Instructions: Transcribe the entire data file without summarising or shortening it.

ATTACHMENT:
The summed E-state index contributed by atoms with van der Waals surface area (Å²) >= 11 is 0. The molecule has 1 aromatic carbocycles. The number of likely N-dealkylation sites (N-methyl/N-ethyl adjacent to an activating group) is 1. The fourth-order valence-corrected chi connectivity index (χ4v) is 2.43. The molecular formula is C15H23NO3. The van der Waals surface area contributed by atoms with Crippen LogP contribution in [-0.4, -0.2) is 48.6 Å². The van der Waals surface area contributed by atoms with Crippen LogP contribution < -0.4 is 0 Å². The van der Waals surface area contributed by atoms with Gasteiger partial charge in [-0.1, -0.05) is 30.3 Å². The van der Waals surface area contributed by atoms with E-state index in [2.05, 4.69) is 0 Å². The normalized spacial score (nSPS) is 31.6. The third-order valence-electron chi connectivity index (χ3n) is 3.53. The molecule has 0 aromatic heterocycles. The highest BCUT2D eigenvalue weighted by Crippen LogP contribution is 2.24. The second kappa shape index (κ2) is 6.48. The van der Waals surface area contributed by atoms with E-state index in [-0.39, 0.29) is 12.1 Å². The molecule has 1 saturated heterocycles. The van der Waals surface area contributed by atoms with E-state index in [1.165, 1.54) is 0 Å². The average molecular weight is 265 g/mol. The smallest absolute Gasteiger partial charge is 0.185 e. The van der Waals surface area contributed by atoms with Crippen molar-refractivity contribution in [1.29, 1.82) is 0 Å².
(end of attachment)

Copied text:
The summed E-state index contributed by atoms with van der Waals surface area (Å²) >= 11 is 0. The molecule has 1 aromatic carbocycles. The number of likely N-dealkylation sites (N-methyl/N-ethyl adjacent to an activating group) is 1. The fourth-order valence-corrected chi connectivity index (χ4v) is 2.43. The molecular formula is C15H23NO3. The van der Waals surface area contributed by atoms with Crippen LogP contribution in [-0.4, -0.2) is 48.6 Å². The van der Waals surface area contributed by atoms with Crippen LogP contribution < -0.4 is 0 Å². The van der Waals surface area contributed by atoms with Gasteiger partial charge in [-0.1, -0.05) is 30.3 Å². The van der Waals surface area contributed by atoms with E-state index in [2.05, 4.69) is 0 Å². The normalized spacial score (nSPS) is 31.6. The third-order valence-electron chi connectivity index (χ3n) is 3.53. The molecule has 0 aromatic heterocycles. The highest BCUT2D eigenvalue weighted by Crippen LogP contribution is 2.24. The second kappa shape index (κ2) is 6.48. The van der Waals surface area contributed by atoms with E-state index in [-0.39, 0.29) is 12.1 Å². The molecule has 1 saturated heterocycles. The van der Waals surface area contributed by atoms with E-state index in [1.165, 1.54) is 0 Å². The average molecular weight is 265 g/mol. The smallest absolute Gasteiger partial charge is 0.185 e. The van der Waals surface area contributed by atoms with Crippen molar-refractivity contribution in [1.29, 1.82) is 0 Å².